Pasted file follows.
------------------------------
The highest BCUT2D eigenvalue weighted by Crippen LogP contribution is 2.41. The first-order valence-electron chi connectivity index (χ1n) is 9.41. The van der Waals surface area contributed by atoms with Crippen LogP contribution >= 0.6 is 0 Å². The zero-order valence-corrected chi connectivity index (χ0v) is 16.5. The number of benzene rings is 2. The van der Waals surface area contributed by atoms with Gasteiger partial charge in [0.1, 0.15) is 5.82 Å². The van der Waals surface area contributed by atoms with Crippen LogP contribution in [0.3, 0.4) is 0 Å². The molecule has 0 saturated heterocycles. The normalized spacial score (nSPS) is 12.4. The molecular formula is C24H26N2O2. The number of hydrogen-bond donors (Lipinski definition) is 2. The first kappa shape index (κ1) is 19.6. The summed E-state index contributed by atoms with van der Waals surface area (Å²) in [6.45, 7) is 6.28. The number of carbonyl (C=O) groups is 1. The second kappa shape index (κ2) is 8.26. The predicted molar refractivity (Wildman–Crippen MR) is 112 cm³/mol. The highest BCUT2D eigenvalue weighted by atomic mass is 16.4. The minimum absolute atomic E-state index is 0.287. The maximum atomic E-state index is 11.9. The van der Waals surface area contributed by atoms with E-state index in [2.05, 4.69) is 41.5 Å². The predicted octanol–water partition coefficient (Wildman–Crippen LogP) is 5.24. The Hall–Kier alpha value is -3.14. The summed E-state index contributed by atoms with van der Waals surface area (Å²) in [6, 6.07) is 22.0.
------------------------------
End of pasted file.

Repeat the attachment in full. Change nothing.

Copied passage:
The highest BCUT2D eigenvalue weighted by Crippen LogP contribution is 2.41. The first-order valence-electron chi connectivity index (χ1n) is 9.41. The van der Waals surface area contributed by atoms with Crippen LogP contribution >= 0.6 is 0 Å². The zero-order valence-corrected chi connectivity index (χ0v) is 16.5. The number of benzene rings is 2. The van der Waals surface area contributed by atoms with Gasteiger partial charge in [0.1, 0.15) is 5.82 Å². The van der Waals surface area contributed by atoms with Crippen LogP contribution in [0.3, 0.4) is 0 Å². The molecule has 0 saturated heterocycles. The normalized spacial score (nSPS) is 12.4. The molecular formula is C24H26N2O2. The number of hydrogen-bond donors (Lipinski definition) is 2. The first kappa shape index (κ1) is 19.6. The summed E-state index contributed by atoms with van der Waals surface area (Å²) in [6.45, 7) is 6.28. The number of carbonyl (C=O) groups is 1. The second kappa shape index (κ2) is 8.26. The predicted molar refractivity (Wildman–Crippen MR) is 112 cm³/mol. The highest BCUT2D eigenvalue weighted by atomic mass is 16.4. The minimum absolute atomic E-state index is 0.287. The maximum atomic E-state index is 11.9. The van der Waals surface area contributed by atoms with E-state index in [2.05, 4.69) is 41.5 Å². The predicted octanol–water partition coefficient (Wildman–Crippen LogP) is 5.24. The Hall–Kier alpha value is -3.14. The summed E-state index contributed by atoms with van der Waals surface area (Å²) in [6, 6.07) is 22.0.